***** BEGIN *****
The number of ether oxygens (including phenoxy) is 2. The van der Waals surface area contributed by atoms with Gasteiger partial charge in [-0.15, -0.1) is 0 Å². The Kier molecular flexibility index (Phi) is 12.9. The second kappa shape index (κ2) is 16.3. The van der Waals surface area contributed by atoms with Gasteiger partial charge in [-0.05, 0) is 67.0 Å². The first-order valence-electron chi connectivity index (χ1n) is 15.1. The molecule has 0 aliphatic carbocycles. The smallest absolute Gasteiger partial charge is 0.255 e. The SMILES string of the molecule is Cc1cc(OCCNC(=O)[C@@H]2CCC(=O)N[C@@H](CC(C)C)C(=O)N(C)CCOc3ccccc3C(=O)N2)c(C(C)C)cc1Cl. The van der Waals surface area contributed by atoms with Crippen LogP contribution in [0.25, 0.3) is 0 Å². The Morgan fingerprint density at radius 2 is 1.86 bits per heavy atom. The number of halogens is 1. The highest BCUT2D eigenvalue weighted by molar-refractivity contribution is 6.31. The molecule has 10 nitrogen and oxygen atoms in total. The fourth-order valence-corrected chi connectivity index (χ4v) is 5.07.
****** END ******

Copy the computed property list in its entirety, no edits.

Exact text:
The number of ether oxygens (including phenoxy) is 2. The van der Waals surface area contributed by atoms with Gasteiger partial charge in [-0.15, -0.1) is 0 Å². The Kier molecular flexibility index (Phi) is 12.9. The second kappa shape index (κ2) is 16.3. The van der Waals surface area contributed by atoms with Gasteiger partial charge in [-0.05, 0) is 67.0 Å². The first-order valence-electron chi connectivity index (χ1n) is 15.1. The molecule has 0 aliphatic carbocycles. The smallest absolute Gasteiger partial charge is 0.255 e. The SMILES string of the molecule is Cc1cc(OCCNC(=O)[C@@H]2CCC(=O)N[C@@H](CC(C)C)C(=O)N(C)CCOc3ccccc3C(=O)N2)c(C(C)C)cc1Cl. The van der Waals surface area contributed by atoms with Crippen LogP contribution in [0.25, 0.3) is 0 Å². The Morgan fingerprint density at radius 2 is 1.86 bits per heavy atom. The number of halogens is 1. The highest BCUT2D eigenvalue weighted by molar-refractivity contribution is 6.31. The molecule has 10 nitrogen and oxygen atoms in total. The fourth-order valence-corrected chi connectivity index (χ4v) is 5.07.